Nadsa concert’s offering for the New Year is a wonderfully contrasting programme from international pianist, Marco Fatichenti. Beethoven, Debussy, Granados and Schumann are his chosen composers, and he will no doubt fill the hall with the inspiration and creativity of these four musical geniuses.
A bit of fun
Marco revisits Newton Abbot with a bit of fun! Who would have thought that Beethoven had written variations on the theme of Rule, Britannia? Well, towards the end of 1803, he certainly did. Its five variations are developed from the original 1740 song from Thomas Arne’s masque about Alfred the Great. Beethoven sent his variations to George Thomson, a collector of folk songs in Edinburgh, for whom he subsequently arranged about 150 songs.
Then, what a contrast! Marco will play Beethoven’s Piano Sonata in D Major, Op 10 No 3. It’s a staggeringly inventive work of deep profundity, even tragedy, as well as delicacy and play. The ending dissolves into air. Composed in 1798, this is the first masterpiece of a set of three sonatas. At this time in his life when he was having to confront the realisation of his impending deafness, Beethoven created one of his greatest sonatas.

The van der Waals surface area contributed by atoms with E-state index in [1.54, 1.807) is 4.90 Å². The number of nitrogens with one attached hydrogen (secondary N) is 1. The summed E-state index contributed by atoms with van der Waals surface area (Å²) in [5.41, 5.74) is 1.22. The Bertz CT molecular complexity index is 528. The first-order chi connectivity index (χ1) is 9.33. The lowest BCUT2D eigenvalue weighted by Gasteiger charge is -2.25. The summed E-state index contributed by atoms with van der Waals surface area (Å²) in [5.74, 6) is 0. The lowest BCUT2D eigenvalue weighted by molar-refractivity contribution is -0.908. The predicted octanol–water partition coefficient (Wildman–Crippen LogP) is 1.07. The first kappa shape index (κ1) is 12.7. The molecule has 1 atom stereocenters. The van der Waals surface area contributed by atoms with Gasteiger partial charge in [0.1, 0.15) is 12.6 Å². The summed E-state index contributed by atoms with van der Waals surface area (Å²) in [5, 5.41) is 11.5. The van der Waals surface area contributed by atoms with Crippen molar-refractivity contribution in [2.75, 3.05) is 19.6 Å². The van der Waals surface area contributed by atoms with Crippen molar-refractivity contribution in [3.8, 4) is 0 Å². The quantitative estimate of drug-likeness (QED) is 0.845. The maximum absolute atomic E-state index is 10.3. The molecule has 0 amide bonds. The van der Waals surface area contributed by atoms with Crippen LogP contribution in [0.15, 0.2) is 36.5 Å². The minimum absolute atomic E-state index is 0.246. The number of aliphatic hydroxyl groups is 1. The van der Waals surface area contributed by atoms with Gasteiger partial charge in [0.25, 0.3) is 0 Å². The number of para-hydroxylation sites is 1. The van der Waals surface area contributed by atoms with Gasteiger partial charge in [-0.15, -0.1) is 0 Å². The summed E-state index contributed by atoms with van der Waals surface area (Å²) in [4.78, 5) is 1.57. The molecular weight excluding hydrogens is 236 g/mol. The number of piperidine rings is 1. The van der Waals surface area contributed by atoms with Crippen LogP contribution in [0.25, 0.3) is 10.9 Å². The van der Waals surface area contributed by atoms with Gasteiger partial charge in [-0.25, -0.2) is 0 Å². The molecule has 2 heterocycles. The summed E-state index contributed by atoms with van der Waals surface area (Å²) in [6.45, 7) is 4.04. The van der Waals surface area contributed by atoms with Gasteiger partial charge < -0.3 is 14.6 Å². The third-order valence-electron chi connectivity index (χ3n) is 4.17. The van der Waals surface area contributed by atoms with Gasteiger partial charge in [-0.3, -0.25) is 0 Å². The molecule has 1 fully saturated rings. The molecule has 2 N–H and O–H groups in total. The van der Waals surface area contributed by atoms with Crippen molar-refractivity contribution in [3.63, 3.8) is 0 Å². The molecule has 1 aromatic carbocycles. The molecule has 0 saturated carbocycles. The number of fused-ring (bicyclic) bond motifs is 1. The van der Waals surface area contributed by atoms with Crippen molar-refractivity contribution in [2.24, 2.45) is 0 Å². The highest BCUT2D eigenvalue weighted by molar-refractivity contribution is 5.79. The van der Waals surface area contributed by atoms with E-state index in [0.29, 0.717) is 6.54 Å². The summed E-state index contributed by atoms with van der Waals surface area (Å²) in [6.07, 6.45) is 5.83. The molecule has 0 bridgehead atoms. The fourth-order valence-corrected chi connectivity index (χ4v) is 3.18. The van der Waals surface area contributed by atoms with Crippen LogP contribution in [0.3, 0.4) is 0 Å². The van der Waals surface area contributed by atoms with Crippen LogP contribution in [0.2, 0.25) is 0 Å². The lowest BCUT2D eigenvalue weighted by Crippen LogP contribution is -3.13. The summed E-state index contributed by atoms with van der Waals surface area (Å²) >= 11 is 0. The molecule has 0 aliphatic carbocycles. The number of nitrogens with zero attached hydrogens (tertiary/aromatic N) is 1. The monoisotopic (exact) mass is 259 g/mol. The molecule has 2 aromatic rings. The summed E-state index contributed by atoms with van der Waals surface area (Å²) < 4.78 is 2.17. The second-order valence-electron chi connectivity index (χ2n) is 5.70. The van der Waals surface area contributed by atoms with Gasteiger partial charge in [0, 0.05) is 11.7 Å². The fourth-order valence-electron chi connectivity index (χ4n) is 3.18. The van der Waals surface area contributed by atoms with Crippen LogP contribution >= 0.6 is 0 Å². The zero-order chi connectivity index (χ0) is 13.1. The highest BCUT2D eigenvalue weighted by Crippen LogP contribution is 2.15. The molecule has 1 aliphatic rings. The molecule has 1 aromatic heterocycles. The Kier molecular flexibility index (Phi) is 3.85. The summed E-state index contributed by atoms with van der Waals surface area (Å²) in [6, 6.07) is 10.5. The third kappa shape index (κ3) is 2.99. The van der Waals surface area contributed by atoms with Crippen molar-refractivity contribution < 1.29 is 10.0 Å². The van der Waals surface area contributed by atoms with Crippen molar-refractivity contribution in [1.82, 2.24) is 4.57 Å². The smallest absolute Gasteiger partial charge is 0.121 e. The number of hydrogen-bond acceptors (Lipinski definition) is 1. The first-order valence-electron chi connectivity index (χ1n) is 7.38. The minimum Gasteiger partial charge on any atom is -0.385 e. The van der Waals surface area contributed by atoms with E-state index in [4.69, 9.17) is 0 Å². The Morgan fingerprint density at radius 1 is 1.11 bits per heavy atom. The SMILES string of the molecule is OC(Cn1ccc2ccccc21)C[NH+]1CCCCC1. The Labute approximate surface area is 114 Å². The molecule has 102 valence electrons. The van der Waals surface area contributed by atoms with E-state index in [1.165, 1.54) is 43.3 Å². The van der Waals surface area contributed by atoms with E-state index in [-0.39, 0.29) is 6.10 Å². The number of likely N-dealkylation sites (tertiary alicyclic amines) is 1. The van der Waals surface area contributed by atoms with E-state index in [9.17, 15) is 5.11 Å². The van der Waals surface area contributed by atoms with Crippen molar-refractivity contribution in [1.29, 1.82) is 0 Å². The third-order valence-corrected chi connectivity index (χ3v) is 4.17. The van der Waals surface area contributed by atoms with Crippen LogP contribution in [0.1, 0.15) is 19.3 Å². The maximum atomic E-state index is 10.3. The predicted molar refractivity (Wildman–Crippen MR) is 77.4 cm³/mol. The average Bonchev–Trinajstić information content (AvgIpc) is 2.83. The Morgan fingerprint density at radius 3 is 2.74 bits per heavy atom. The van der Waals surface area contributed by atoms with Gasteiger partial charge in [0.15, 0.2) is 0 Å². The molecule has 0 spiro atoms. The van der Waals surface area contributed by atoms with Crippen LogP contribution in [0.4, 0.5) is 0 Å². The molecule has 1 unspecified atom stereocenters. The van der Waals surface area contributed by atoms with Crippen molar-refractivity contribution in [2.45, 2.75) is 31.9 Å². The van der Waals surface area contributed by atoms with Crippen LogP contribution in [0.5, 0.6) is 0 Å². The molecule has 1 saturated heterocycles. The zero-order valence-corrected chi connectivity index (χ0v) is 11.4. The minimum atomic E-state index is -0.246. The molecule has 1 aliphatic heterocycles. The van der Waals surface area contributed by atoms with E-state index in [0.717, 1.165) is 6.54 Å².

Debussy wrote his first book of 12 preludes in a couple of months, around 1910: an unusually fast pace for him. The titles are very descriptive and, in the score, are written at the end of each piece so the performer is not influenced by them. Like Beethoven, Debussy took music on a seismic shift. He is often referred to as the first Impressionist composer, though he vigorously opposed the term. Marco will play three preludes.
Granados’ music is little known or widely performed, but his 12 Spanish Dances (1890), delicious miniature masterpieces, are well-known and have been orchestrated, transcribed for guitar and recorded umpteen times. Audiences of the day loved them; he became an overnight success. Marco has chosen to play three of them showing their great variety and flair.
Marco will close his recital with yet another masterpiece: Schumann’s breathtaking Kriesleriana. Schumann was another composer challenging musical convention. Produced in a burst of creativity in 1838, its eight very different movements took him only a matter of days to write. They are Schumann ‘at his best’ (Ronald Taylor), uniting the movements in a journey through many different moods and emotions.
Internationally acclaimed Italian pianist, Marco Fatichenti, now resident in Japan, is making a very welcome return to Nadsa concerts. Back in 2017, the audience was thrilled by his interpretations of Schumann, Debussy and Granados – no doubt composers dear to his heart. This time, with totally different compositions, and with the addition of two works by Beethoven, it promises to be an equally exuberant and memorable occasion.
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